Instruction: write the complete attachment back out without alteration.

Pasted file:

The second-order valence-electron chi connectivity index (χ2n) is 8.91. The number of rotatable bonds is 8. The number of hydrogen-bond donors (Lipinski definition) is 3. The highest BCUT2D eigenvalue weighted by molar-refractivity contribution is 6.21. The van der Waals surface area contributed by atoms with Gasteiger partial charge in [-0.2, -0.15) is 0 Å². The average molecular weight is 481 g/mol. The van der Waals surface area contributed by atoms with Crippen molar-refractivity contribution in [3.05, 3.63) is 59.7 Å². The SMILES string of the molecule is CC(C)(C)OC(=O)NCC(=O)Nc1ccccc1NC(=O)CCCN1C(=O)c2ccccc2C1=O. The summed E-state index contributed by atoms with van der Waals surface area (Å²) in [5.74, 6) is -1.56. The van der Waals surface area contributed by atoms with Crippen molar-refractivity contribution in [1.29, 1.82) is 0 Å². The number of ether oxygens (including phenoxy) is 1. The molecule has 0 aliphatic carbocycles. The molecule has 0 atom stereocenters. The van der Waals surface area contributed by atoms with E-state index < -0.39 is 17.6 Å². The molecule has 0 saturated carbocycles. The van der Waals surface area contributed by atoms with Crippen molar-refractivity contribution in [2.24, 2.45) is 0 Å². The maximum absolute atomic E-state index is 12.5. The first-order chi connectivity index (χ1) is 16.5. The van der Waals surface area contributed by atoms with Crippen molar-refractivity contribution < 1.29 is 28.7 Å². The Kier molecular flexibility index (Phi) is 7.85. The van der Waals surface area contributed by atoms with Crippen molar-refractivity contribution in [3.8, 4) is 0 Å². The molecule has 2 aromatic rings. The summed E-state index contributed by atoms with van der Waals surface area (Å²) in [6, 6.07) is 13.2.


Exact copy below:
The second-order valence-electron chi connectivity index (χ2n) is 8.91. The number of rotatable bonds is 8. The number of hydrogen-bond donors (Lipinski definition) is 3. The highest BCUT2D eigenvalue weighted by molar-refractivity contribution is 6.21. The van der Waals surface area contributed by atoms with Gasteiger partial charge in [-0.2, -0.15) is 0 Å². The average molecular weight is 481 g/mol. The van der Waals surface area contributed by atoms with Crippen molar-refractivity contribution in [3.05, 3.63) is 59.7 Å². The SMILES string of the molecule is CC(C)(C)OC(=O)NCC(=O)Nc1ccccc1NC(=O)CCCN1C(=O)c2ccccc2C1=O. The summed E-state index contributed by atoms with van der Waals surface area (Å²) in [5.74, 6) is -1.56. The van der Waals surface area contributed by atoms with Crippen molar-refractivity contribution in [1.29, 1.82) is 0 Å². The number of ether oxygens (including phenoxy) is 1. The molecule has 0 aliphatic carbocycles. The molecule has 0 atom stereocenters. The van der Waals surface area contributed by atoms with E-state index < -0.39 is 17.6 Å². The molecule has 0 saturated carbocycles. The van der Waals surface area contributed by atoms with Crippen molar-refractivity contribution in [2.24, 2.45) is 0 Å². The maximum absolute atomic E-state index is 12.5. The first-order chi connectivity index (χ1) is 16.5. The van der Waals surface area contributed by atoms with Crippen molar-refractivity contribution < 1.29 is 28.7 Å². The Kier molecular flexibility index (Phi) is 7.85. The van der Waals surface area contributed by atoms with Crippen molar-refractivity contribution in [3.8, 4) is 0 Å². The molecule has 2 aromatic rings. The summed E-state index contributed by atoms with van der Waals surface area (Å²) in [6, 6.07) is 13.2.